The most important section, in my opinion, detailed Ms. Abrams’s ideas for combatting all these anti-democratic practices. Voter education and outreach are the biggest components. She gives evidence from her own campaign of the large impact minority voters can have if they know their rights, fight for them, and show up at the polls rather than giving in to pressure and giving up. Once these communities elect candidates who are sympathetic to their causes, government can start setting some of these wrongs to right.

Knowing that Georgia, long considered a true red state, voted blue in 2020 shows how much difference one determined woman can make. She reached out to minority voters and made sure they knew their rights. Legal advisers were on standby throughout the election to help with suspected voter suppression. And these communities, which so many have tried to silence for so long, raised their voices and were heard. I get chill bumps just thinking about it.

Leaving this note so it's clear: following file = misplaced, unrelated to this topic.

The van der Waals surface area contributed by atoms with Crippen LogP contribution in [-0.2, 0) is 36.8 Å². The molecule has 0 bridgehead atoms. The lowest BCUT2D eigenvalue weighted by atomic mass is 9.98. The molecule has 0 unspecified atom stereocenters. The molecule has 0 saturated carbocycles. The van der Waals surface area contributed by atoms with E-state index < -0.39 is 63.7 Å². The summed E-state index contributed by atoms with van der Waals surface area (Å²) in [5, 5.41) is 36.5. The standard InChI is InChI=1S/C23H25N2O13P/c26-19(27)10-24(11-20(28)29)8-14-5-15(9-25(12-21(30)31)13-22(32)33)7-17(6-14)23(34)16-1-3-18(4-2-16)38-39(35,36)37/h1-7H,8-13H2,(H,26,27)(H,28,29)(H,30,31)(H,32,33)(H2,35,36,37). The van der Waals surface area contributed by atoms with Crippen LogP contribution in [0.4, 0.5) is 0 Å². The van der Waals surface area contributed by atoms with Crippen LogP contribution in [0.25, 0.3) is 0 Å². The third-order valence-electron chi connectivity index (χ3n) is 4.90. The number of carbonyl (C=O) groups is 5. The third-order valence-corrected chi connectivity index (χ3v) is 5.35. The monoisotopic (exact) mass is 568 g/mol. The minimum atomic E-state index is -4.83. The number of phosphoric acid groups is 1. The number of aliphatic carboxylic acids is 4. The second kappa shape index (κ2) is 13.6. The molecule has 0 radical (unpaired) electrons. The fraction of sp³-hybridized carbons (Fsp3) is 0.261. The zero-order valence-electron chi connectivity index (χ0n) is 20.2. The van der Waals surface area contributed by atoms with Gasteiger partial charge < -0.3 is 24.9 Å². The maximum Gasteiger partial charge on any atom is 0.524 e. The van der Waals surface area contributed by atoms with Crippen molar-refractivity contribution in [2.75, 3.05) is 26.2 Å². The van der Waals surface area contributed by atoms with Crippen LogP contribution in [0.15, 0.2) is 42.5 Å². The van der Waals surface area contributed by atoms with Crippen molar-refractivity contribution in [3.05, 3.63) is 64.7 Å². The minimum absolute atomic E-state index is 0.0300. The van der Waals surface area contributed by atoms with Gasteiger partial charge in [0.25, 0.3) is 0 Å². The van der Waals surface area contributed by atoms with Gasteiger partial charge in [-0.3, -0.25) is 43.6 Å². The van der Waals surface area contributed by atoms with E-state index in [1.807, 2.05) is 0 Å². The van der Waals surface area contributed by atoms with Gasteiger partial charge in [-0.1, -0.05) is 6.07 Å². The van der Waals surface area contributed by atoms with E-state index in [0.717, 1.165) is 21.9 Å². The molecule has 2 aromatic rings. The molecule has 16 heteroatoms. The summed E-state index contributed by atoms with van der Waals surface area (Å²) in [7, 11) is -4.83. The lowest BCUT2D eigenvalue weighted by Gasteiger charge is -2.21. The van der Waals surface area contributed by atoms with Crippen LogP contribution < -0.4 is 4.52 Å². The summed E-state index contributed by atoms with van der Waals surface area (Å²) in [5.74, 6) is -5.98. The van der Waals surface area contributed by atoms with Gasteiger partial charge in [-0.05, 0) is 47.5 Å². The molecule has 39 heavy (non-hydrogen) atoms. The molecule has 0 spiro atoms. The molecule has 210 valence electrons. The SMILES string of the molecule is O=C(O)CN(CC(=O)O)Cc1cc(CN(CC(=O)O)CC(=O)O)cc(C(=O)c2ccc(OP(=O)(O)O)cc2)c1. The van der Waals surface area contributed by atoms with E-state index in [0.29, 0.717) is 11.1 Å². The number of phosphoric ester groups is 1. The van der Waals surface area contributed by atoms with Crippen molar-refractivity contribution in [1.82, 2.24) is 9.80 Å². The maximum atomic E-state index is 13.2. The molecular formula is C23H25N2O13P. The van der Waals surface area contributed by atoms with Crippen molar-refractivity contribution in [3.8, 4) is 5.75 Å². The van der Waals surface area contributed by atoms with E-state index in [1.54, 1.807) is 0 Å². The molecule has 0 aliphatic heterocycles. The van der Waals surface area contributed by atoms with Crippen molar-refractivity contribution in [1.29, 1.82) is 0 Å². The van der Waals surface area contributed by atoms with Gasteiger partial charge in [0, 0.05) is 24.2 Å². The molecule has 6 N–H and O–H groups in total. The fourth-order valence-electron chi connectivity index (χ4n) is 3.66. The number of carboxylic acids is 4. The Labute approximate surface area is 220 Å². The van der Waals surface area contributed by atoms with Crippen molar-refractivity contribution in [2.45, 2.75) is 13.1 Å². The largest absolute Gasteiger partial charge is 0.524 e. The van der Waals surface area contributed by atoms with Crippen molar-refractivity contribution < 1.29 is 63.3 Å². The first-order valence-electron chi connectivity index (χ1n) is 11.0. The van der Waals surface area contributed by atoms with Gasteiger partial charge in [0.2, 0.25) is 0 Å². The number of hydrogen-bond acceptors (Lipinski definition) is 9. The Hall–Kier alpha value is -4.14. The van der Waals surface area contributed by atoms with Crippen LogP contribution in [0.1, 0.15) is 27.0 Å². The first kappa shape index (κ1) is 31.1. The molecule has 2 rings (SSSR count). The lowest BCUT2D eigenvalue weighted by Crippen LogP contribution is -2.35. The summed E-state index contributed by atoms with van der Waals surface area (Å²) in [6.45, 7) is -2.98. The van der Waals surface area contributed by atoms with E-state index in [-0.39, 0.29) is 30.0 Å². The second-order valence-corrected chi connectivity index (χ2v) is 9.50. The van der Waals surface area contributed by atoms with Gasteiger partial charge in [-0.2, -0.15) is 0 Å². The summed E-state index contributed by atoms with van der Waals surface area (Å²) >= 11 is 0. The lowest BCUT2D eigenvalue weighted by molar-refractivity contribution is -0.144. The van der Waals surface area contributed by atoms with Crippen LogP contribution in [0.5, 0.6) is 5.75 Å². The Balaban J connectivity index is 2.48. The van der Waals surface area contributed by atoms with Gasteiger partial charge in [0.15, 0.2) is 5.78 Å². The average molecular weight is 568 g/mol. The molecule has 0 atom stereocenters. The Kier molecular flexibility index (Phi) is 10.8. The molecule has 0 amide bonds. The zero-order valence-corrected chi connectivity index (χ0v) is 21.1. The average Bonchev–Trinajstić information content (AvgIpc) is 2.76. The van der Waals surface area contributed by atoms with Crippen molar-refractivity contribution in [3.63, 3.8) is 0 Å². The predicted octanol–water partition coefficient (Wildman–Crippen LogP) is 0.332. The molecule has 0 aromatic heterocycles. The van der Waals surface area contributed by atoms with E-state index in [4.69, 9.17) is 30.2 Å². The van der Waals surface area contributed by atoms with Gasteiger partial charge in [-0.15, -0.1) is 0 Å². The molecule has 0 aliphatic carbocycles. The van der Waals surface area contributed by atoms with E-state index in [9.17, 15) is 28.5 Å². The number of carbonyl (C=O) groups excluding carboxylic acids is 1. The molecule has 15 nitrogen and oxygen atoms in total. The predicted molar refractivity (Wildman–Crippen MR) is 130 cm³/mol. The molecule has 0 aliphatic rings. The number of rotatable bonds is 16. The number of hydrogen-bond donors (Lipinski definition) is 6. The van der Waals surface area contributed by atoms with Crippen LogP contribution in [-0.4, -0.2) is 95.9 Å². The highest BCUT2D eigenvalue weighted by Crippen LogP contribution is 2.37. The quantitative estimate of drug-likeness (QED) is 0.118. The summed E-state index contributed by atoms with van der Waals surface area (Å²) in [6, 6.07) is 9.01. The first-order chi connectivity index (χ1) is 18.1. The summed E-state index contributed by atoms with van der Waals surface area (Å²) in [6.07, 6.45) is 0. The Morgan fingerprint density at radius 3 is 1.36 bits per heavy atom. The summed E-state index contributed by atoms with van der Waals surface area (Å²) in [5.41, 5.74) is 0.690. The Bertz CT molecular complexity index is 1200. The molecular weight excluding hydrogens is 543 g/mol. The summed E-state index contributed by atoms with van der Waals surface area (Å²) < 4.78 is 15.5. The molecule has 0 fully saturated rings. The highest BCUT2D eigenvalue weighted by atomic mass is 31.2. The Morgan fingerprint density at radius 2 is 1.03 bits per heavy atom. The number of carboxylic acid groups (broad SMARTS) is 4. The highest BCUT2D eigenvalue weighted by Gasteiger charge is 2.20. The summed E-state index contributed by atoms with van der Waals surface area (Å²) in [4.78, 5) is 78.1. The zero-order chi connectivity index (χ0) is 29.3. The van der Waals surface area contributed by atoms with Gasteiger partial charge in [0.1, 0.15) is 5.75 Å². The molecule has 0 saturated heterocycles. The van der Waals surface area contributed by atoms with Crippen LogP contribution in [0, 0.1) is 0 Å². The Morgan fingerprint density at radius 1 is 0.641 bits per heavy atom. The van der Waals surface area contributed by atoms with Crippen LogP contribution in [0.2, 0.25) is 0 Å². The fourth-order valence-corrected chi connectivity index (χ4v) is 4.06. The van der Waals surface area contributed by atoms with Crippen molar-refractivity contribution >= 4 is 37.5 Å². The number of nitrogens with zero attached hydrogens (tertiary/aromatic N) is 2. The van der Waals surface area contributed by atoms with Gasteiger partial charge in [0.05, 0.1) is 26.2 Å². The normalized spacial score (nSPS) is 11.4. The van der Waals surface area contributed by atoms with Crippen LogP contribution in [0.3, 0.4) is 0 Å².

I highly recommend this book for all voters. Government policies could strip any of us of the right to vote. Those of us who are less likely to experience voter suppression (generally white voters) can learn the obstacles that others face and how to be advocates for change. The book didn’t shy away from tough issues but it did leave me with hope that, working together, we can continue to steer our country toward the ideal we know it can be.

Similar Books:

If you liked Our Time Is Now: Power, Purpose, and the Fight for a Fair America, you might also like my reviews of


Buy Our Time Is Now: Power, Purpose, and the Fight for a Fair America from Malaprop’s Bookstore in Asheville, NC.